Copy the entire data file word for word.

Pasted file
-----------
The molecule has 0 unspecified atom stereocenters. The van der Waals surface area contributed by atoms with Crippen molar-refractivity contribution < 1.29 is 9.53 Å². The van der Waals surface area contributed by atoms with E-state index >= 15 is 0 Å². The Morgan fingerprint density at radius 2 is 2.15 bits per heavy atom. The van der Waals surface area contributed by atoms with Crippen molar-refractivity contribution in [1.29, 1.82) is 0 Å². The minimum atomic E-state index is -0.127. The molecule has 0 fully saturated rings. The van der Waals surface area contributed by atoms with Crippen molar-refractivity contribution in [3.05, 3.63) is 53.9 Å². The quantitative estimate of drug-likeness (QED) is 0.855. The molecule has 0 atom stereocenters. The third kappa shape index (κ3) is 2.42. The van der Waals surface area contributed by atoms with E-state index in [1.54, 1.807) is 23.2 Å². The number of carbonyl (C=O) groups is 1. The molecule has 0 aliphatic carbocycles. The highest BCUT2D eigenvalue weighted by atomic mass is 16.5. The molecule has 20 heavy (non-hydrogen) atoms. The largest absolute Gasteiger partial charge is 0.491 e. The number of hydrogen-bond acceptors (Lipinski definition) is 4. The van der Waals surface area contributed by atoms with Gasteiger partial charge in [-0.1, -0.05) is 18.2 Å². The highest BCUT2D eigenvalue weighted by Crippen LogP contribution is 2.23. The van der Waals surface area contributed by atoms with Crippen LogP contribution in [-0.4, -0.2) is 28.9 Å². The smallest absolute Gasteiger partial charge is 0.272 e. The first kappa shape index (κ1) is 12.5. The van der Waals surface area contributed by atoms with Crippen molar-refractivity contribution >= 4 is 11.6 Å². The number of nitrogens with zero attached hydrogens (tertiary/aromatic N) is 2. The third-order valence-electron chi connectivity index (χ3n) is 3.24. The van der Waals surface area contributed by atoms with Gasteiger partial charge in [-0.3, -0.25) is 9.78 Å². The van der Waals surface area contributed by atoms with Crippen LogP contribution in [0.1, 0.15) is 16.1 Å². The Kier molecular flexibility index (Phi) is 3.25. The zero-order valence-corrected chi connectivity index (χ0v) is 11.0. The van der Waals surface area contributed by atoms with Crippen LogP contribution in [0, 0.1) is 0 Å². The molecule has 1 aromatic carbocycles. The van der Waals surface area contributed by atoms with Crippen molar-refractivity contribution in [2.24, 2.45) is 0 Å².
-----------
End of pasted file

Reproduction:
The molecule has 0 unspecified atom stereocenters. The van der Waals surface area contributed by atoms with Crippen molar-refractivity contribution < 1.29 is 9.53 Å². The van der Waals surface area contributed by atoms with E-state index >= 15 is 0 Å². The Morgan fingerprint density at radius 2 is 2.15 bits per heavy atom. The van der Waals surface area contributed by atoms with Crippen molar-refractivity contribution in [1.29, 1.82) is 0 Å². The minimum atomic E-state index is -0.127. The molecule has 0 fully saturated rings. The van der Waals surface area contributed by atoms with Crippen molar-refractivity contribution in [3.05, 3.63) is 53.9 Å². The quantitative estimate of drug-likeness (QED) is 0.855. The molecule has 0 atom stereocenters. The third kappa shape index (κ3) is 2.42. The van der Waals surface area contributed by atoms with E-state index in [1.54, 1.807) is 23.2 Å². The number of carbonyl (C=O) groups is 1. The molecule has 0 aliphatic carbocycles. The highest BCUT2D eigenvalue weighted by atomic mass is 16.5. The molecule has 20 heavy (non-hydrogen) atoms. The largest absolute Gasteiger partial charge is 0.491 e. The number of hydrogen-bond acceptors (Lipinski definition) is 4. The van der Waals surface area contributed by atoms with Gasteiger partial charge in [-0.1, -0.05) is 18.2 Å². The highest BCUT2D eigenvalue weighted by Crippen LogP contribution is 2.23. The van der Waals surface area contributed by atoms with Crippen LogP contribution in [-0.4, -0.2) is 28.9 Å². The smallest absolute Gasteiger partial charge is 0.272 e. The first kappa shape index (κ1) is 12.5. The van der Waals surface area contributed by atoms with Crippen molar-refractivity contribution >= 4 is 11.6 Å². The number of nitrogens with zero attached hydrogens (tertiary/aromatic N) is 2. The third-order valence-electron chi connectivity index (χ3n) is 3.24. The van der Waals surface area contributed by atoms with Gasteiger partial charge in [-0.3, -0.25) is 9.78 Å². The van der Waals surface area contributed by atoms with Crippen LogP contribution in [0.1, 0.15) is 16.1 Å². The Kier molecular flexibility index (Phi) is 3.25. The zero-order valence-corrected chi connectivity index (χ0v) is 11.0. The van der Waals surface area contributed by atoms with Crippen LogP contribution in [0, 0.1) is 0 Å². The molecule has 1 aromatic carbocycles. The van der Waals surface area contributed by atoms with Crippen molar-refractivity contribution in [2.24, 2.45) is 0 Å².